The choices you make can affect your equipment value and the quality of next year’s crop. Craig Greenwood, Birkey’s Service Manager in Hoopeston, shares his top 8 tips for after-season planter maintenance:
1. List problems that occur during the planting season
As you plant, note items that need repair or inspection, from electronic problems to ground-engaging tool issues. This year, Birkey’s provided our customers with note cards for their tractor cab. Keeping a notepad in the cab every year can help you remember to address problems quickly–before they become major issues.
As seedlings emerge, visit your fields and look for problems that could be corrected for next year, such as skips or doubles. For Precision Planting-related issues (such as row clutches), contact the Precision Farming Specialist at your local Birkey’s.
2. Clean the planter, inside & out
Cleaning a planter at the end of the season is a smart choice.
Typically, this means ridding the planter of dirt and leftover seeds. Craig says,
“Leaving seeds behind creates a rodent-infested mess come spring. Mice will find seeds, and they’ll do other damage while they’re crawling around looking for those lost kernels of corn.”
3. Winterize Fertilizer and Chemical Units
Craig explains why this is important:
“I see many folks who put their units away and think that next spring when they fire it up and put more fertilizer in the tank and go and it’s all going to work. Well, it doesn’t always work.”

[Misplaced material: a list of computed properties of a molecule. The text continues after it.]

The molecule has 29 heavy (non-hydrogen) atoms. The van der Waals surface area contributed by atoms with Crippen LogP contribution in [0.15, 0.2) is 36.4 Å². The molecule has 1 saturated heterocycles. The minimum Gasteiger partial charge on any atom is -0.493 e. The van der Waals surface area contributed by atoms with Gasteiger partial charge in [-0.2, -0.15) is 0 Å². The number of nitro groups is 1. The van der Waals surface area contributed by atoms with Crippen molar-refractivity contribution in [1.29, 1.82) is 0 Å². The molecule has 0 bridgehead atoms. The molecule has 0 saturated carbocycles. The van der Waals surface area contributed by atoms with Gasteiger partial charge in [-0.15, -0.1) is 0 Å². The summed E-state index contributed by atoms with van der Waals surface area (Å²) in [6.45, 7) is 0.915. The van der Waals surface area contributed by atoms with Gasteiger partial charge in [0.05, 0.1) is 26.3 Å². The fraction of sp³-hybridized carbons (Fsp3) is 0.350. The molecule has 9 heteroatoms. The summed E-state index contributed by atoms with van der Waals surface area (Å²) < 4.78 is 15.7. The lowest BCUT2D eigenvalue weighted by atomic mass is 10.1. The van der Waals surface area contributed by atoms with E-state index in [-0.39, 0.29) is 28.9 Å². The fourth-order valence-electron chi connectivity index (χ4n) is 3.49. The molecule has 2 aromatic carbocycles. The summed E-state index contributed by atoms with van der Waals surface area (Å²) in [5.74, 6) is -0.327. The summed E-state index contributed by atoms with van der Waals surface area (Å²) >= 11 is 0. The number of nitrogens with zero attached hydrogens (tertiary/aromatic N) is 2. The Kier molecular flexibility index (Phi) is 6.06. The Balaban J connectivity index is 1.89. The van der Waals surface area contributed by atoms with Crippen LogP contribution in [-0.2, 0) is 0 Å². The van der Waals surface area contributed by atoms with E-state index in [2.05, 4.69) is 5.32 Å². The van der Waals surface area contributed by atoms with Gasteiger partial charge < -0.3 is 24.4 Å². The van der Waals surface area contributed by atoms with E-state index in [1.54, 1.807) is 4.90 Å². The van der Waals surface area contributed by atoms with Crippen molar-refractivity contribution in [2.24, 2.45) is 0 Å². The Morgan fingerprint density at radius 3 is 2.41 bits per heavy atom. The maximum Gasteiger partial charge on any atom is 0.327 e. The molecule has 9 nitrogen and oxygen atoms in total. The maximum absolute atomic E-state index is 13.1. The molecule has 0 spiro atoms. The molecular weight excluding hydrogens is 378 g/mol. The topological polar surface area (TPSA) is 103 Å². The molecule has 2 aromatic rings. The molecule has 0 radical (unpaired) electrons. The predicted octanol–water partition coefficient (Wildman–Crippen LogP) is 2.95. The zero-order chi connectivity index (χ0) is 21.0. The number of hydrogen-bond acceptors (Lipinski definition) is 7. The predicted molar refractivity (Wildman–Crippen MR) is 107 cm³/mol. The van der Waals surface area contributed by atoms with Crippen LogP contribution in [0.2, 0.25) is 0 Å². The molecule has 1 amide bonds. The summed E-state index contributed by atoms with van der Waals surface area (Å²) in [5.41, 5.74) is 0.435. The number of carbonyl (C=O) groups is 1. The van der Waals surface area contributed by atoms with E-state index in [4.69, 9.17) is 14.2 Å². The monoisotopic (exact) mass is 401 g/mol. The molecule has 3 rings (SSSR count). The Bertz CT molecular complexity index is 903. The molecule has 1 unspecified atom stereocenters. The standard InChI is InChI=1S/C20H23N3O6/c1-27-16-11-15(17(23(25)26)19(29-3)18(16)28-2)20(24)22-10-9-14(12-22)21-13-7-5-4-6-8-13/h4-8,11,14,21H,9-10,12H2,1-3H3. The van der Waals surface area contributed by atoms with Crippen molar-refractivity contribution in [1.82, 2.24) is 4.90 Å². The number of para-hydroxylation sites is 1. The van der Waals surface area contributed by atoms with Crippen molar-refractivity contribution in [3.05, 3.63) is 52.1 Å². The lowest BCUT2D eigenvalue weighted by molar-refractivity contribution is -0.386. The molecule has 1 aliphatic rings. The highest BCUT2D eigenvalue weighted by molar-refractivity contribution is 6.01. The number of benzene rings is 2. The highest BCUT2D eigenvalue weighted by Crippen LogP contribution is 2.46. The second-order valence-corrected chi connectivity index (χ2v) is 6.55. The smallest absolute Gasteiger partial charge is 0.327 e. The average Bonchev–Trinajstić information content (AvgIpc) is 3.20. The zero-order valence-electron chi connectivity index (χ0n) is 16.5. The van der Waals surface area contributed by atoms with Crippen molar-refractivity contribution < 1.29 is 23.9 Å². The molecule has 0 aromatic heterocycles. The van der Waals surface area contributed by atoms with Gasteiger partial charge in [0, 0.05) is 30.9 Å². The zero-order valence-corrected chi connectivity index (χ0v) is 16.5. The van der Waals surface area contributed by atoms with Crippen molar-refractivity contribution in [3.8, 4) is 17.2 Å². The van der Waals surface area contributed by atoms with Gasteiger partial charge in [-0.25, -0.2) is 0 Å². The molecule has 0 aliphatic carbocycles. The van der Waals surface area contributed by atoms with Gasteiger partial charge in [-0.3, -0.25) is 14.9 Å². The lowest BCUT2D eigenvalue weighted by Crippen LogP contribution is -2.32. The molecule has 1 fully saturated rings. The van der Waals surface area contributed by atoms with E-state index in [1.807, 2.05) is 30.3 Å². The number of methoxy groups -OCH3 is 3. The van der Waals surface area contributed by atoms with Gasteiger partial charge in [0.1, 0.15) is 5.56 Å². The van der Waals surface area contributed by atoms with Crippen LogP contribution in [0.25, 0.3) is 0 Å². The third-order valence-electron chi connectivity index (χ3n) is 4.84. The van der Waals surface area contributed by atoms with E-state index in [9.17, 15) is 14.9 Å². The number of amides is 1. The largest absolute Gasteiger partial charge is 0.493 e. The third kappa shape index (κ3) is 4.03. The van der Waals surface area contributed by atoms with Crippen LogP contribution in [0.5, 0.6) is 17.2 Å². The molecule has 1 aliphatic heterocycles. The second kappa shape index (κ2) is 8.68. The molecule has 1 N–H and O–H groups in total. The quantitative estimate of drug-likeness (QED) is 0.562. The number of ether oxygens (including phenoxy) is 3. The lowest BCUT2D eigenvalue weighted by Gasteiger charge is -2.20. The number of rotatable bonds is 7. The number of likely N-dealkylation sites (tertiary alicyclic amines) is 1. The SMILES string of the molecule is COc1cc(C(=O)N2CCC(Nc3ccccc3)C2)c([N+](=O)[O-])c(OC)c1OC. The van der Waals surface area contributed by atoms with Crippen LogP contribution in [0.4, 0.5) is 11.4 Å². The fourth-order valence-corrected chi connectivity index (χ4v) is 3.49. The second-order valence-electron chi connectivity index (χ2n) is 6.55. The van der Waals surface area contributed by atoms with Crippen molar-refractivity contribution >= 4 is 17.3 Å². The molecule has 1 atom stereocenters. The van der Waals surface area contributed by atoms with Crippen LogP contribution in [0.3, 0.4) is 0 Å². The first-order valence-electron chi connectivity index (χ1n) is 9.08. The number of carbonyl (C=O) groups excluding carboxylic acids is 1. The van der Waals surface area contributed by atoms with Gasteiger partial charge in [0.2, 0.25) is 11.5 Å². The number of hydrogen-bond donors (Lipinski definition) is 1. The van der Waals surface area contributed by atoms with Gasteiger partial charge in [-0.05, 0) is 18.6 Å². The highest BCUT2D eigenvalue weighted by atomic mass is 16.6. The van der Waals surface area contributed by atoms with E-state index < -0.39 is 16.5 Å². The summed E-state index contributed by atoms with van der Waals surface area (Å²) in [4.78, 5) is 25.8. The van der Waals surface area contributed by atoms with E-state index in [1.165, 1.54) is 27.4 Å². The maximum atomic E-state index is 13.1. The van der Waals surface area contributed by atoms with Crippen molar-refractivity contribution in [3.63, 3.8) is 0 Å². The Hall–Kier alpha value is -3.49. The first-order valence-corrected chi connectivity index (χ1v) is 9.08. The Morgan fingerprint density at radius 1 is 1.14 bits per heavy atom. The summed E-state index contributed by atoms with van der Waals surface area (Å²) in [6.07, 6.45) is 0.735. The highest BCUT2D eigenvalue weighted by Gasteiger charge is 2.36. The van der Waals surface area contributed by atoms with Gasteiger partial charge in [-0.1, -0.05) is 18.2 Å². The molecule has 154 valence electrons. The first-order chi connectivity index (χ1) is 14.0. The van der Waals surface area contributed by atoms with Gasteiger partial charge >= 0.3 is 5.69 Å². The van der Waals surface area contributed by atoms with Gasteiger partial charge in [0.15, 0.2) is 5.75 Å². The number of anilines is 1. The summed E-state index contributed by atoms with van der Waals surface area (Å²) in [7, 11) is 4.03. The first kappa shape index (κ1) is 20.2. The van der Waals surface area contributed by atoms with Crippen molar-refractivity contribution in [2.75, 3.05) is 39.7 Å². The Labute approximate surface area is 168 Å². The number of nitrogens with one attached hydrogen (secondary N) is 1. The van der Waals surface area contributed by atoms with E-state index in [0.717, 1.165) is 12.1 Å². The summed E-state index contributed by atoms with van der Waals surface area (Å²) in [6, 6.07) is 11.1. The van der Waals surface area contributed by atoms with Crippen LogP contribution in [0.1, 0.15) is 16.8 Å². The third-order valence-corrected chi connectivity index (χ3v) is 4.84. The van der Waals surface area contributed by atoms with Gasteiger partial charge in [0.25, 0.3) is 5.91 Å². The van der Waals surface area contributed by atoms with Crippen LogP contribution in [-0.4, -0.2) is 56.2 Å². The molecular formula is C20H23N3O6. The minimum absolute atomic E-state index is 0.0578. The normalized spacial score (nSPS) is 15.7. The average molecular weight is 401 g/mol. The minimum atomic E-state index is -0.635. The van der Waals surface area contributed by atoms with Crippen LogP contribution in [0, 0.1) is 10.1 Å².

4. Remove and clean seed disks
The time to remove your seed disks and clean them out is directly after planting. You can bring them in to be checked for wear anytime before next year’s planting. They should be stored on dowel rod or stacked flat so they do not warp.
5. Remove and clean seed meters
Seed meters are a critical component of a planter. If your seed meter is not in good shape, you’ll see skips, doubles, or problems achieving your desired planting population. These problems will negatively impact your yields.
6. Remove and clean vacuum meters
When you take the disks out, clean the vacuum meter and remove all remaining seeds. Inspect the brushes and be sure they are in good form.
7. Remove and clean finger pick-up meters
Get your finger pick-up meters clean and rotate them around multiple times to remove all seeds held in the seed belt. If you bring these in to your local Birkey’s, we will disassemble, inspect, and run them on a Kinze test stand. Typical meters run at only 92%-97%; Birkey’s will provide proof that they’re running at 99%-101% range.
8. Schedule a Customized Maintenance Inspection (CMI)
When it comes to the inspection of a planter, producers already know what our team of Birkey’s technicians could say in a 5-minute video. For a thorough inspection, Birkey’s recommends scheduling a customize maintenance inspection (CMI). What’s the difference between a CMI at Birkey’s and what producers could do in their shop? Here’s how Craig explained the process:
“A CMI is like a check-up. Both you and the doctor can look at your throat and see that your tonsils are red, but only the doctor can tell you if it’s tonsillitis or not. Service technicians at Birkey’s know from the outside looking in whether problems exist and have experience ‘diagnosing’ these issues correctly.”
The summer months are a good time to schedule an on-farm inspection. Because of the long winter, farmers only had a few weeks to prepare their equipment this spring. Birkey’s recommends making the repairs now, in the off-season, and enjoy the added benefit of parts and labor discounts. If producers put in the effort to prepare this summer, they’ll be ready to go next spring.